This form caught the eye of Bundesliga club Bayer Leverkusen and they snapped him up in summer 1999. Although he never scored regularly in his time there, he mostly managed to hold down a first team place and enjoyed playing on the biggest stage of his career. During his time with the club, he twice finished second in the league and appeared in the 2002 DFB Cup final, and most prestigiously, the UEFA Champions League final that year, where they were defeated by Real Madrid after their shock run in the tournament. Brdarić played 18 games in the UEFA Champions League in total, scoring once (in a 3–1 win over Juventus in the 2002 campaign).

Brdarić's time with Leverkusen though began to wilt soon into the 2002–03 season, which even saw him playing for their amateurs in the Regionalliga North. The following season he was loaned out to fellow Bundesliga team Hannover 96 and managed 12 goals, his best tally yet at the top level.[1]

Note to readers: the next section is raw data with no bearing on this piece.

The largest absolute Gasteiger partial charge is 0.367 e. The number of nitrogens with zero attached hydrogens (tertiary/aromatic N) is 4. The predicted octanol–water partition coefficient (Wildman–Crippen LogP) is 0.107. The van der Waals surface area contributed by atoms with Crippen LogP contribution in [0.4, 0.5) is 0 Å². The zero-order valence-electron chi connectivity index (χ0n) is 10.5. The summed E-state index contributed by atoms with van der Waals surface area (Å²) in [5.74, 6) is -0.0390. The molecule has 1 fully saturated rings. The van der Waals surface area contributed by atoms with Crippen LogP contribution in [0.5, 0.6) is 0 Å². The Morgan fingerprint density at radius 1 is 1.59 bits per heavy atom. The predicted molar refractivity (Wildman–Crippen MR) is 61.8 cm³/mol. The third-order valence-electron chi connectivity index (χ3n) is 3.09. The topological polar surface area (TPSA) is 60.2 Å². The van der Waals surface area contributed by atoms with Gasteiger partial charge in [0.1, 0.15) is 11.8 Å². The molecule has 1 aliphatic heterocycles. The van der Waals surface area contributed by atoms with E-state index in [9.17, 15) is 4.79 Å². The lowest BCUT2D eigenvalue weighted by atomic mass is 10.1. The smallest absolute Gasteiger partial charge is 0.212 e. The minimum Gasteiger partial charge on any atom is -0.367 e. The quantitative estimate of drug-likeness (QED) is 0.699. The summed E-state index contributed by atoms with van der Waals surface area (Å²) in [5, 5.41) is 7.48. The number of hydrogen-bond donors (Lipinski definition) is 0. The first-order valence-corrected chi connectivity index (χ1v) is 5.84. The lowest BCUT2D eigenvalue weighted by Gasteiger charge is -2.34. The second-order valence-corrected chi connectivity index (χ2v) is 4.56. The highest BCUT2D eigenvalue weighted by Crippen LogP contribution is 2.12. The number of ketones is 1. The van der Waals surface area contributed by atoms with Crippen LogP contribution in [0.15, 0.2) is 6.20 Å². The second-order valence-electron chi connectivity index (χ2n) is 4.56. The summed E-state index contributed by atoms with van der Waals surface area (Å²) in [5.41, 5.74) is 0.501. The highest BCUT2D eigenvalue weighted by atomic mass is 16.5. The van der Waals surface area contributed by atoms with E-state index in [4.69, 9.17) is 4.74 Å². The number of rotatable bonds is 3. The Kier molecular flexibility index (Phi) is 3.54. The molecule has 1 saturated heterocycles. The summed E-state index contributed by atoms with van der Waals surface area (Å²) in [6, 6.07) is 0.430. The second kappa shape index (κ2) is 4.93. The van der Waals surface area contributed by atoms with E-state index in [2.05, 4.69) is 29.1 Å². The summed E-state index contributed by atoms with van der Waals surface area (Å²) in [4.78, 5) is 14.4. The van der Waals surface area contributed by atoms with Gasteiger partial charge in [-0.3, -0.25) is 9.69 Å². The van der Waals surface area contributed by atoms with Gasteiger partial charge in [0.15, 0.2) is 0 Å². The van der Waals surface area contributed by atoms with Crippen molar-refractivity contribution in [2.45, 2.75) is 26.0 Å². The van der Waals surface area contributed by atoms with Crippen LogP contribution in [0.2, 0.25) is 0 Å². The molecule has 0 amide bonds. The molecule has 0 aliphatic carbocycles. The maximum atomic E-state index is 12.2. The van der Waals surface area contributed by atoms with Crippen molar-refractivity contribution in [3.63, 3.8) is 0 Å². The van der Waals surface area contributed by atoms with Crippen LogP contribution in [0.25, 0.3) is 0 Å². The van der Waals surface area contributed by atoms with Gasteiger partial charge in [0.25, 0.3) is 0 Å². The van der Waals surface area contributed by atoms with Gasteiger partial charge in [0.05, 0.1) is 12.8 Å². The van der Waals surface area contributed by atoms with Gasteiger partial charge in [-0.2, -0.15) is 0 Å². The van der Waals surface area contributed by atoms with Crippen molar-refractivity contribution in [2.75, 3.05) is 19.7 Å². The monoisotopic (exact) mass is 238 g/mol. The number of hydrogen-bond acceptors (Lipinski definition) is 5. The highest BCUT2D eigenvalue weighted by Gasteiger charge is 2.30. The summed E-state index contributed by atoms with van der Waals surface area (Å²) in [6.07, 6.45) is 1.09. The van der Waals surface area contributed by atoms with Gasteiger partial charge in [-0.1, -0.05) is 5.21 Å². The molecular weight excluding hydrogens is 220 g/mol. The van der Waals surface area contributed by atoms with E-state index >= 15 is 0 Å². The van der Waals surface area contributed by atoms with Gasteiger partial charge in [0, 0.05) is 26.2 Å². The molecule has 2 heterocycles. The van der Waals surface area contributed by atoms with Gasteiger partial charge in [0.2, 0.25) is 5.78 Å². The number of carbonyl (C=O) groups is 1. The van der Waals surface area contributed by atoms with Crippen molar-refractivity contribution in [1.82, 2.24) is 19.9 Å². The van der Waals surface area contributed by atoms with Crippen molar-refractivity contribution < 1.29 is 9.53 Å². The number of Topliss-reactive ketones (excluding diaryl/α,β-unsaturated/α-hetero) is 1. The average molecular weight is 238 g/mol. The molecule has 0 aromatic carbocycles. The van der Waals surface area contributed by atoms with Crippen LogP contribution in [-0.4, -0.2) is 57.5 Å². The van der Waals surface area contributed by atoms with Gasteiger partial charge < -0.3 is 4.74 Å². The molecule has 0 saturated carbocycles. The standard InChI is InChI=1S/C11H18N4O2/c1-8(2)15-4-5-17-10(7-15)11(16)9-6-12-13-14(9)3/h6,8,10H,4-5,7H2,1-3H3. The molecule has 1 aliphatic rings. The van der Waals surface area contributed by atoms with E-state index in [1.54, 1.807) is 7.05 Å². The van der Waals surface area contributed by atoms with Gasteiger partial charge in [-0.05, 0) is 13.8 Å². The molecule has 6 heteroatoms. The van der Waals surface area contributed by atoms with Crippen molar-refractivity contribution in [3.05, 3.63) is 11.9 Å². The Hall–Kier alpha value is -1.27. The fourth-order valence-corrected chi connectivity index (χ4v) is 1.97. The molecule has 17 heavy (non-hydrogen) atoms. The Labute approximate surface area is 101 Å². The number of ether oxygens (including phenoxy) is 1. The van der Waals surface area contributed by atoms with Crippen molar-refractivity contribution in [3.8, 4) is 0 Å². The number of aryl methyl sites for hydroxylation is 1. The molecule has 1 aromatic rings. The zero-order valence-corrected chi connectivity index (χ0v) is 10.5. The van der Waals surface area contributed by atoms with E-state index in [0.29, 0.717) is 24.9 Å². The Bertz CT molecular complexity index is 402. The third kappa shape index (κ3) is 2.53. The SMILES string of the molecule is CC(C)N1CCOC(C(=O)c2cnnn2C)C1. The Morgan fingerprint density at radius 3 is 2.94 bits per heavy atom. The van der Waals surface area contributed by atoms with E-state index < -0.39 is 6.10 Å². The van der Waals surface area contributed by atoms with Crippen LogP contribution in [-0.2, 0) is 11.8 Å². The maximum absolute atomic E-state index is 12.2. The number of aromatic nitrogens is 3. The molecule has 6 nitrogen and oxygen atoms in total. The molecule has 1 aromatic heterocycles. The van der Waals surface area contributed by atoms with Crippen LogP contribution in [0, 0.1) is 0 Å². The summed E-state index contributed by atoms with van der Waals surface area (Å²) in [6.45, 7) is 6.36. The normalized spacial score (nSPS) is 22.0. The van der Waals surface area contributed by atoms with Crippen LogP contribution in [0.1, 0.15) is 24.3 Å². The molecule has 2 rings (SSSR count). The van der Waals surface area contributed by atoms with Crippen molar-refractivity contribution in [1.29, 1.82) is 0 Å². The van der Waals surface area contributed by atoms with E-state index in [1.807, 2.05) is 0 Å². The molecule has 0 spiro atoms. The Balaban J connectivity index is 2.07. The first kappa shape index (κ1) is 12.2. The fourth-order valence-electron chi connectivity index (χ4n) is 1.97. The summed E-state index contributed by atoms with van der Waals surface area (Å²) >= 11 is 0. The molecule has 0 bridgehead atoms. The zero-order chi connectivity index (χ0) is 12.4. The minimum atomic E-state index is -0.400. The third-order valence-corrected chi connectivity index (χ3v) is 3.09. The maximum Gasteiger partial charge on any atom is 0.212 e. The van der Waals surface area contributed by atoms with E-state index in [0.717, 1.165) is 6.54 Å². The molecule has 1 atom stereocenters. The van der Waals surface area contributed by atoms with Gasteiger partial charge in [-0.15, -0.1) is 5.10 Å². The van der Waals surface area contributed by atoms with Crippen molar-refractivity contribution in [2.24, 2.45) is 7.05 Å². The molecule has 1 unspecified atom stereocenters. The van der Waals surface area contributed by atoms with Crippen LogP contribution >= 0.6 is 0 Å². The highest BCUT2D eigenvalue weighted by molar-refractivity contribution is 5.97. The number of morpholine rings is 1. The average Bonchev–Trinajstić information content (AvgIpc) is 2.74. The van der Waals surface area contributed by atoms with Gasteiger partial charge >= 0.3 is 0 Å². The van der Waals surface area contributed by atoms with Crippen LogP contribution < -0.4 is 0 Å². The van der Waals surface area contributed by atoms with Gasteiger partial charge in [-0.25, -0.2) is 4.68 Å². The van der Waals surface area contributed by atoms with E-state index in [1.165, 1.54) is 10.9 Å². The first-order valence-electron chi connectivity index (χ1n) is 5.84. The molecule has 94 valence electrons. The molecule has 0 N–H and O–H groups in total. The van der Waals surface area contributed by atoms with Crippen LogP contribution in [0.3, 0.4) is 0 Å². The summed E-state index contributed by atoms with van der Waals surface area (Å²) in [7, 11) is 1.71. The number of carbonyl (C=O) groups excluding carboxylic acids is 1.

This attracted VfL Wolfsburg in July 2004, signing for him €1 million in a three-year deal. Although he matched the previous season's tally of 12, this was a much more frustrating season as he found himself often substituted or starting on the bench. These annoyances caused him to fall out with team-mates and club officials. Team manager Thomas Strunz labelled Brdarić an "egotist" for putting his own issues before the team.[2]

After this turbulent year, he was quickly sold onto Hannover 96, rejoining the team he had been loaned to on a permanent 3 year deal. However, controversy had not fully escaped him as he irked coach Peter Neururer with an interview in which he stated: "As a striker, you have some sort of lust for scoring. That's why a 4–4 with four goals scored by yourself is more important than a win for the team".[3] This led to Brdarić being dropped and subsequently given limited playing opportunities.